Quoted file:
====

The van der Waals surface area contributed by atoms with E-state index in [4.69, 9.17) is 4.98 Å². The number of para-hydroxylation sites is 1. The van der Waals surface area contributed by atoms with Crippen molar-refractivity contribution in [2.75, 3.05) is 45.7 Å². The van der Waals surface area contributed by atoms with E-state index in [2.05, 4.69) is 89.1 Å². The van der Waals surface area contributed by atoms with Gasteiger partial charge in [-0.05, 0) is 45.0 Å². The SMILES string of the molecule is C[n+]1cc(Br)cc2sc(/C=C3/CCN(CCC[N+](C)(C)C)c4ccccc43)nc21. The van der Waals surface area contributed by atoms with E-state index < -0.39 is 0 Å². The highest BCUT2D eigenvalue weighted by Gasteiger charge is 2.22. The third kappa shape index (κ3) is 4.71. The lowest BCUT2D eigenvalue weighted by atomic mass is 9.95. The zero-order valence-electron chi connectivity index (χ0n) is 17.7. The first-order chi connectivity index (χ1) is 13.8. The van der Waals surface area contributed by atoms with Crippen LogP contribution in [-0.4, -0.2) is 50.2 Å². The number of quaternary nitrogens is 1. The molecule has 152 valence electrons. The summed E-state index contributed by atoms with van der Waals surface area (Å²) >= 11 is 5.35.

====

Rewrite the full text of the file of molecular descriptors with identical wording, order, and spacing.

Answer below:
The van der Waals surface area contributed by atoms with E-state index in [4.69, 9.17) is 4.98 Å². The number of para-hydroxylation sites is 1. The van der Waals surface area contributed by atoms with Crippen molar-refractivity contribution in [2.75, 3.05) is 45.7 Å². The van der Waals surface area contributed by atoms with E-state index in [2.05, 4.69) is 89.1 Å². The van der Waals surface area contributed by atoms with Gasteiger partial charge in [-0.05, 0) is 45.0 Å². The SMILES string of the molecule is C[n+]1cc(Br)cc2sc(/C=C3/CCN(CCC[N+](C)(C)C)c4ccccc43)nc21. The van der Waals surface area contributed by atoms with E-state index < -0.39 is 0 Å². The highest BCUT2D eigenvalue weighted by Gasteiger charge is 2.22. The third kappa shape index (κ3) is 4.71. The lowest BCUT2D eigenvalue weighted by atomic mass is 9.95. The zero-order valence-electron chi connectivity index (χ0n) is 17.7. The first-order chi connectivity index (χ1) is 13.8. The van der Waals surface area contributed by atoms with Crippen LogP contribution in [-0.4, -0.2) is 50.2 Å². The number of quaternary nitrogens is 1. The molecule has 152 valence electrons. The summed E-state index contributed by atoms with van der Waals surface area (Å²) >= 11 is 5.35.